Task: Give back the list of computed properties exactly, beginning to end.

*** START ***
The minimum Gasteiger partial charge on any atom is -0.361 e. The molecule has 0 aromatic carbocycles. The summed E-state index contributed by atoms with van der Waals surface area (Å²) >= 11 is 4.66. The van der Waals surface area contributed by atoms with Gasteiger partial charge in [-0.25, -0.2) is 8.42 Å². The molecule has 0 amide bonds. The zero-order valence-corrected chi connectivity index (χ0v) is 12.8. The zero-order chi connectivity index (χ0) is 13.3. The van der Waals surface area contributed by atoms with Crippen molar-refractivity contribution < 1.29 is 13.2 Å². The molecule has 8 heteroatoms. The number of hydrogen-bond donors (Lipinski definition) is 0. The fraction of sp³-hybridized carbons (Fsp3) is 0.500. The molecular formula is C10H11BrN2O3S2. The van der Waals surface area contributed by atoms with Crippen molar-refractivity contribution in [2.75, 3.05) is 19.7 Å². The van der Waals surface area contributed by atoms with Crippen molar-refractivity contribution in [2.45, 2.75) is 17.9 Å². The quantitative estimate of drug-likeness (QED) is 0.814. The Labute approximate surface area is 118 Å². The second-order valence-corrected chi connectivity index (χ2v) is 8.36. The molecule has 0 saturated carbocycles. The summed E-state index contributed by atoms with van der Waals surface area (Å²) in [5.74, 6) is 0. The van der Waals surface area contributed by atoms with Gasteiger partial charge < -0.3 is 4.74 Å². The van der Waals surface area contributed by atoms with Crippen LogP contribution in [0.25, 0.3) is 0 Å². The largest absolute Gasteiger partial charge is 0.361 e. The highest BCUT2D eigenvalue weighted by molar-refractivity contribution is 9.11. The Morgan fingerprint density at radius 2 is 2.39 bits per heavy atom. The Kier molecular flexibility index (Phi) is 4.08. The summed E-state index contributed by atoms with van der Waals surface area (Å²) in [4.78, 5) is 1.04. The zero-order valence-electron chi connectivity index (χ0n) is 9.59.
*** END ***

The minimum Gasteiger partial charge on any atom is -0.361 e. The molecule has 0 aromatic carbocycles. The summed E-state index contributed by atoms with van der Waals surface area (Å²) >= 11 is 4.66. The van der Waals surface area contributed by atoms with Gasteiger partial charge in [-0.25, -0.2) is 8.42 Å². The molecule has 0 amide bonds. The zero-order valence-corrected chi connectivity index (χ0v) is 12.8. The zero-order chi connectivity index (χ0) is 13.3. The van der Waals surface area contributed by atoms with Crippen molar-refractivity contribution < 1.29 is 13.2 Å². The molecule has 8 heteroatoms. The number of hydrogen-bond donors (Lipinski definition) is 0. The fraction of sp³-hybridized carbons (Fsp3) is 0.500. The molecular formula is C10H11BrN2O3S2. The van der Waals surface area contributed by atoms with Crippen molar-refractivity contribution in [2.75, 3.05) is 19.7 Å². The van der Waals surface area contributed by atoms with Crippen molar-refractivity contribution in [2.45, 2.75) is 17.9 Å². The quantitative estimate of drug-likeness (QED) is 0.814. The Labute approximate surface area is 118 Å². The second-order valence-corrected chi connectivity index (χ2v) is 8.36. The molecule has 0 saturated carbocycles. The summed E-state index contributed by atoms with van der Waals surface area (Å²) in [5.74, 6) is 0. The van der Waals surface area contributed by atoms with Gasteiger partial charge < -0.3 is 4.74 Å². The van der Waals surface area contributed by atoms with Crippen LogP contribution in [0.25, 0.3) is 0 Å². The largest absolute Gasteiger partial charge is 0.361 e. The highest BCUT2D eigenvalue weighted by molar-refractivity contribution is 9.11. The Morgan fingerprint density at radius 2 is 2.39 bits per heavy atom. The Kier molecular flexibility index (Phi) is 4.08. The summed E-state index contributed by atoms with van der Waals surface area (Å²) in [4.78, 5) is 1.04. The zero-order valence-electron chi connectivity index (χ0n) is 9.59.